13. Health and Welfare Canada, 1990. Nutrition recommendations: Report of the scientific review committee. Minister of Supply and Services Canada, Ottawa, Canada.

  14. Liu, R.H., 2003. Health benefits of fruit and vegetables are from additive and synergistic combinations of phytochemicals. Am. J. Clin. Nutr., 78: 517S-520S.
    CrossRef  |  PubMed  |  Direct Link  |  

  15. Khalid, U., F. Nosheen, M.A. Raza, M. Ishaque, M. Ahmad, S.R. Ahmad and F. Rubab, 2011. A comparative study about the daily intake of fruits and vegetables among gemale students of two universities of Faisalabad. Pak. J. Nutr., 10: 684-689.
    CrossRef  |  Direct Link  |  

  16. Afoakwah, A.N. and W.B. Owusu, 2011. The relationship between dietary intake, body composition and blood pressure in male adult miners in Ghana. Asian J. Clin. Nutr., 3: 1-13.
    CrossRef  |  Direct Link  |  

  17. Aktas, N., E. Bayrak and D. Onay, 2009. The features taken into consideration by the consumers in Konya, Turkey, when purchasing a food product. Pak. J. Nutr., 8: 1734-1738.
    CrossRef  |  Direct Link  |  

  18. Onay, D., S. Ersoy-Quadir and M. Akman, 2011. An analysis of consumers food purchasing attitudes and habits in relation to food safety. Pak. J. Nutr., 10: 241-248.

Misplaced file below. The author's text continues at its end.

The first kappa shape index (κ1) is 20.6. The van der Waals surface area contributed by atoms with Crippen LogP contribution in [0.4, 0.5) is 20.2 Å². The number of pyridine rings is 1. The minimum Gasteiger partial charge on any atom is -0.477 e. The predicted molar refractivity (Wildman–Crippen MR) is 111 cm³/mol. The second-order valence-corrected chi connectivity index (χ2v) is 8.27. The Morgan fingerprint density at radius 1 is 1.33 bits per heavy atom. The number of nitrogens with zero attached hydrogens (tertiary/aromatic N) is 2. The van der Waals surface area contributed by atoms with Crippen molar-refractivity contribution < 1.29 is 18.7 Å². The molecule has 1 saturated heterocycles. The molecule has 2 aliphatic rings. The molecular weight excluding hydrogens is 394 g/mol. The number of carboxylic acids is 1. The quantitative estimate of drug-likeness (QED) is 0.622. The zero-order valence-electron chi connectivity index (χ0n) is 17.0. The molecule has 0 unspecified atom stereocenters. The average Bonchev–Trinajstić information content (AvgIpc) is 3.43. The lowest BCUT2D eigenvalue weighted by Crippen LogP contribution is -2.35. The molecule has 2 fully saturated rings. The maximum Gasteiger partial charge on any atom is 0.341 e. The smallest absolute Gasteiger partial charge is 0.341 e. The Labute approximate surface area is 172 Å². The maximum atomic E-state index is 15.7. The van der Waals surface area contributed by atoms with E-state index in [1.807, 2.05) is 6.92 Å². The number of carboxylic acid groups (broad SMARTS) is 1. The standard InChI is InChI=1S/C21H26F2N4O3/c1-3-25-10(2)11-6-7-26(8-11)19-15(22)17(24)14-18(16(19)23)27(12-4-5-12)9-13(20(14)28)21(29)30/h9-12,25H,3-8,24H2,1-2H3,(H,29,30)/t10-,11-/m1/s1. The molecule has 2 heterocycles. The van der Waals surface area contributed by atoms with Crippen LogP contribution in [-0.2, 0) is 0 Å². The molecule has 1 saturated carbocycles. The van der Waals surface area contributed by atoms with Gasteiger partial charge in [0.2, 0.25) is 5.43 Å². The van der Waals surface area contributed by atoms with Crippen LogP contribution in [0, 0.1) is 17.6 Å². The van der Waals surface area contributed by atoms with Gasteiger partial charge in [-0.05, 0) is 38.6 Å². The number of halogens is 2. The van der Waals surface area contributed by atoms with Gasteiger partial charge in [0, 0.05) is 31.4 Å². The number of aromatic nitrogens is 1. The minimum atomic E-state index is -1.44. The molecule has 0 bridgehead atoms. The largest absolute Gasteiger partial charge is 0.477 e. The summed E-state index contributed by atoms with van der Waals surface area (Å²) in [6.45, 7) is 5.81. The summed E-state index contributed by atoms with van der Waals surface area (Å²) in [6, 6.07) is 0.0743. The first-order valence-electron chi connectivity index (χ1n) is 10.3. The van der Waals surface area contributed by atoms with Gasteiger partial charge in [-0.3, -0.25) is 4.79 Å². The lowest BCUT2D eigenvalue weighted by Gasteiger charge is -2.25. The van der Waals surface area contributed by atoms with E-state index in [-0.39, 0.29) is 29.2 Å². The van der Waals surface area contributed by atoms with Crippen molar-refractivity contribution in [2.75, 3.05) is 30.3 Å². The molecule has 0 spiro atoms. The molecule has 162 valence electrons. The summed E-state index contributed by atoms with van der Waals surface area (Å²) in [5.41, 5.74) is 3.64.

CrossRef  |  Direct Link  |  

  19. Ahmadi, A., M. Ershad, H. Givzadeh and A. Mohammad-Beigi, 2009. General physicians' knowledge about nutrition in Shiraz, Iran. Pak. J. Biol. Sci., 12: 981-985.
    CrossRef  |  PubMed  |  Direct Link  |  

  20. Al-Numair, K.S., 2004. Nutrition knowledge of primary care physicians in Saudi Arabia. Pak. J. Nutr., 3: 344-347.
    CrossRef  |  Direct Link  |  

  21. Ozcelik, A.O., M.S. Surucuoglu and L.S. Akan, 2007. Survey on the nutrition knowledge level of Turkish physicians: Ankara as a sample. Pak. J. Nutr., 6: 538-542.
    CrossRef  |  Direct Link  |  

  22. Hidayah, G.N. and A.H.S. Bariah, 2011. Eating attitude, body image, body composition and dieting behaviour among dancers. Asian J. Clin. Nutr., 3: 92-102.
    CrossRef  |  Direct Link  |  

©  2022 Science Alert. All Rights Reserved